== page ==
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In this episode of LDS Perspectives Podcast, Laura Harris Hales interviews Russell Stevenson, author of For the Cause of Righteousness: A Global History of Blacks and Mormonism. Stevenson’s book details the relationship between African and Afro-diasporic peoples and the Mormon tradition, particularly regarding the temple and priesthood restrictions. Latter-day Saints are often aware of the priesthood/temple restrictions but feel ill-prepared to discuss it. Stevenson provides some points of entry for Latter-day Saints who hope to acquire to information necessary to speak about Mormonism and racism in a way that is faithful to the documentary record.
Stevenson emphasizes the centrality of the contemporary documentary record in assessing the history of blacks and Mormonism; these records provide a check against projecting current values onto past events (a fallacy historians call “presentism”). Stevenson situates racism within the LDS community not merely as a “product of the times,” but as a societal sin reflective of broader systems excluding black Americans from American life. Racial exclusion was not distinctive to Mormonism, neither was it uniform across American society. He analogizes the era of Mormon racism to the wandering of the children of Israel in the wilderness for the embrace of foreign gods: while the Israelites accepted an Egyptian deity in the form of a golden calf, the Mormon people embraced the American deity of “Whiteness.”
He engages the origins of the restriction, guiding readers through the full extent of the documentary trail: what documents are known and what documents are not. He highlights Joseph Smith’s mixed record on slavery, his support for the ordination of Elijah Able, the ordination of several other black men to priesthood office. Stevenson illustrates how many of these Mormon racial discussions were inflamed through local circumstances, such as William McCary’s attempt to establish interracial polygamy in Winter Quarters.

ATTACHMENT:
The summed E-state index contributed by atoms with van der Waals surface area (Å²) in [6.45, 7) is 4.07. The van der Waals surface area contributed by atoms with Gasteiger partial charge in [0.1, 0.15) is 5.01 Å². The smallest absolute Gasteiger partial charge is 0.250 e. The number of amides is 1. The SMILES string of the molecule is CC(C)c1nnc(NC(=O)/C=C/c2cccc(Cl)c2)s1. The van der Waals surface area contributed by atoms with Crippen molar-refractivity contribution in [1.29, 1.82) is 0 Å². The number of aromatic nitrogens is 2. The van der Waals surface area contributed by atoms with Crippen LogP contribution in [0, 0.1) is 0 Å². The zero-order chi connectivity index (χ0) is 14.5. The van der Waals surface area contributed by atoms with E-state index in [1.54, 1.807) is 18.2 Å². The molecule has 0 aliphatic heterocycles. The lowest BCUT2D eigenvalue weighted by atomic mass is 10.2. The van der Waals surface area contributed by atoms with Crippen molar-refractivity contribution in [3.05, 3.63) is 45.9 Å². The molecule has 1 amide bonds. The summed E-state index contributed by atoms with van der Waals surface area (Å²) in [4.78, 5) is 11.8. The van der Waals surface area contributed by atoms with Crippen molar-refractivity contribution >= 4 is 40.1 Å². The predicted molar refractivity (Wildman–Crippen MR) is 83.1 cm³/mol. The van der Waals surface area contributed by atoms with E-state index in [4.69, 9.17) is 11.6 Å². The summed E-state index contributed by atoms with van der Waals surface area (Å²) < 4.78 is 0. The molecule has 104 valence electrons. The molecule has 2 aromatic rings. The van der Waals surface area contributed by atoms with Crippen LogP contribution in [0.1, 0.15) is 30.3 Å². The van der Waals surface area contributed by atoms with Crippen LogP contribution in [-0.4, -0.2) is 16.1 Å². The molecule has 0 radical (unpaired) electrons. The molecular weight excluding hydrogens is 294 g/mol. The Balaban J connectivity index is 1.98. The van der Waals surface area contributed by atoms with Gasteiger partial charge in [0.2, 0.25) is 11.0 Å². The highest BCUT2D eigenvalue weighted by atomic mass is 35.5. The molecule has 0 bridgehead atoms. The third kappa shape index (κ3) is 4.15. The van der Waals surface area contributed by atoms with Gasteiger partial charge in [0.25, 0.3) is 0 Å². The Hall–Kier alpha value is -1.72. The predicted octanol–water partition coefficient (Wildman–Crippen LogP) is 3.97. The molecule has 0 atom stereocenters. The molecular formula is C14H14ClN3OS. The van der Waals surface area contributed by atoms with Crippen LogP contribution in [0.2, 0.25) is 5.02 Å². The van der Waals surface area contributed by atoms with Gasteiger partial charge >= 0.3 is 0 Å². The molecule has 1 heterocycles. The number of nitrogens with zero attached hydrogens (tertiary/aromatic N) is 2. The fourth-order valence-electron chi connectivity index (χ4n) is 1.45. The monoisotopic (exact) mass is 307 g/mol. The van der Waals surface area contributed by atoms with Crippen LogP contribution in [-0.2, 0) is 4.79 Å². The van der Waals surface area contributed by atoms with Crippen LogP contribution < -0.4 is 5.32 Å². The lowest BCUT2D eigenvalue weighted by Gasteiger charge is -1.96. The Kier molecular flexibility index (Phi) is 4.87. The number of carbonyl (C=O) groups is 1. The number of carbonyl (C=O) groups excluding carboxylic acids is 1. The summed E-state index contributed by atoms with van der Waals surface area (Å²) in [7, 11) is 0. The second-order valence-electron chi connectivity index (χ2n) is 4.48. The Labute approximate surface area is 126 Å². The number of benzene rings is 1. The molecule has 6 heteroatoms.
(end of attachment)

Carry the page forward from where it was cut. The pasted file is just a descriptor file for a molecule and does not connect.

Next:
Further, he traces Brigham Young’s transition from supporting black ordination in March 1847 to prohibiting it in February 1849, detailing how prevailing fears of miscegenation (e.g. Enoch Lewis, a black Latter-day Saint in Massachusetts’, having a biracial child with his legally-wed Caucasian wife) and prevailing Biblical theories shaped Latter-day Saint scriptural exegesis, such as “the curse of Cain” and “the curse of Ham.” Additionally, Latter-day Saints injected their own views about the pre-mortal existence of the human soul into race discussions.
For the first time, Stevenson engages how Mormonism resonated in West Africa and followed the networks of colonial influence in Ghana, Nigeria, and South Africa. Stevenson details the experiences of William P. Daniels, the only known black branch president who did not hold priesthood office and Anthony Obinna. Stevenson illustrates the many kinds of Mormonism within the African diaspora. He highlights how the LDS Church’s genealogical arms were used to ensure that only those without black African ancestry received priesthood office and temple blessings.
Stevenson also discusses the circumstances under which the temple/priesthood restrictions were lifted. Dismantling the restriction required a multiplicity of influences: domestic, global, political, and cultural. A variety of “turning points” influenced the timing of its lifting, such as the Wyoming and Stanford protests, Hugh B. Brown’s efforts to lift the restriction, the rise of Mormonism in Brazil, the rise of self-identified Mormon groups in West Africa, and the publication of Lester Bush’s 1973 article, “Mormonism’s Negro Doctrine.” Each event re-shaped Mormon cultural identity, from the bottom-up.
Engaging Mormonism and race is not an issue confined to the past; it is of immediate relevance to Mormon engagements in African and African diaspora communities throughout the world: from Bahia, Brazil to Durban, South Africa, to Aba, Nigeria. This conversation can serve as a point of departure for readers/listeners who aspire to teach that “all are alike unto God”—and how it was that Latter-day Saints could ever see it otherwise.
Russell Stevenson has centered his work primarily on the growth of Mormonism in Africa, which is a story of Africans adapting and “translating” Mormonism as a cultural text. He has published on a variety of aspects of race and Mormonism, ranging from his first book—a biography of Elijah Able, the first black priesthood holder in the Mormon tradition to the role of “prophetesses” in forming the Mormon church in 1960s Ghana.
His second book, For the Cause of Righteousness: A Global History of Blacks and Mormonism, 1830–2013 won the Mormon History Association’s Best Book Award. It provides, for the first time, a chronologically complete and internationally-minded history of Mormonism’s interactions with the global black community in the Americas and Africa. In the book’s second half, he provides an anthology of annotated primary sources to accompany the narrative text. Currently he is pursuing a PhD in African Studies at Michigan State University.